History of the Ignition Interlock Device

If you or someone you know has been arrested for a DUI, you’re probably familiar with ignition interlock devices. Let’s take a look at the history of the ignition interlock device.

What Does an Ignition Interlock Device Do?

Illinois residents convicted of a DUI face license suspension, fines, and possible jail time depending on the circumstances. Drivers may also be required by the court to install an ignition interlock device in their vehicles.

These devices keep your ignition locked until you can pass the attached breathalyzer test. So, when you get into your car, you have to turn your key and blow into the mouthpiece. If you pass, your vehicle will start, but if your blood alcohol concentration is above the legal limit, your care won’t start.

(Not So) Small Beginnings

The first interlock device was developed in 1969. The National Highway Traffic Safety Administration issued the first official safety standard involving IIDs by the early 1980s. California was the first state to pass legislation allowing the use of interlock devices.

Since the invention of the IID, these devices have been a crucial method of keeping drunk drivers off the road. In February of 2012, all states in the U.S. have laws mandating or allowing interlock devices.

Effectiveness

A 2010 survey found that between 35-75% of all IIDs effectively prevent drunk driving. However, a more extensive study in Maryland found that while drivers with interlock devices are less likely to re-offend, the percentage is still relatively low.

The key to IID success is keeping a close eye on drivers with the devices. Consistent monitoring along with the device decreases the possibility of a repeat offense. The Illinois BAIID protocol combines technology and consistent monitoring to help prevent convicted drivers from getting a DUI after their license is reinstated.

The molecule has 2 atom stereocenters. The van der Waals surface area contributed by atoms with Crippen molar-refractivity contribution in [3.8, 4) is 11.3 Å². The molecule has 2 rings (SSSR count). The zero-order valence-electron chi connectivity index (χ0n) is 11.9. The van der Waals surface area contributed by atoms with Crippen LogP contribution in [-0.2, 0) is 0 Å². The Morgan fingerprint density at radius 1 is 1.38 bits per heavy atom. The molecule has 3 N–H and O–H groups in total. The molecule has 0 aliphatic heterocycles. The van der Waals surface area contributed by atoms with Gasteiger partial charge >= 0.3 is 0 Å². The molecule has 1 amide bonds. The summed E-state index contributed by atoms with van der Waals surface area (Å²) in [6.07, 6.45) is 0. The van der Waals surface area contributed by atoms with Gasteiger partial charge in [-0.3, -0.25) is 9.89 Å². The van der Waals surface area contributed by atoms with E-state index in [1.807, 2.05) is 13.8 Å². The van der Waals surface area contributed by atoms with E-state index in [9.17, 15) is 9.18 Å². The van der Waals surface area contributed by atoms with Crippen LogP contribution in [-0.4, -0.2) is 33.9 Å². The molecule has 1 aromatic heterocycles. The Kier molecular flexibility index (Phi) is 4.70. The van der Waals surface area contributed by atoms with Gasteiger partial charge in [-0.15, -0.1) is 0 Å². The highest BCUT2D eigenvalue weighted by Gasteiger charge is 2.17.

Illinois Interlock Devices

Once the BAIID is installed, the Secretary of State's office reads and monitors the BAIID throughout the duration of its installation, and the BAIID alerts the Secretary of State's Office if the driver attempts to drive under the influence or tamper with the BAIID device.

The BAAID uses state-of-the-art technology to read a driver's blood alcohol content (BAC) before allowing the driver to start the vehicle. The device is installed in the ignition and prevents the vehicle from being started if the driver's breath sample registers a BAC of .025% or more. The driver is required to provide an initial breath sample to start the vehicle and at random intervals throughout the trip.

If you have a non-aggravated first offense DUI with a BAC of less than 0.15%, you can submit an application to the program. Once your application and $100 fee are submitted, Interlock Program employees will review it and notify you of their decision.

An aggravated first offense DUI offender can also apply to the program, but applicants will need to keep the device for at least ten months.

I Don’t Want an Interlock Device - What Can I Do?

If you are convicted of a DUI, and the court orders you to drive with an Ignition interlock device, speak to an attorney about your options. Our team at Johnson Law Group has over 100 years of combined experience and we have helped countless clients with their DUI cases.

Our firm works with a variety of DUI related matters including DLR hearings to out-of-state licenses and more. We believe that a mistake should not determine the rest of your life. Our attorneys can help you protect your freedom so you can have quality of life.

If you have been charged with a DUI, contact Johnson Law Group.

Categories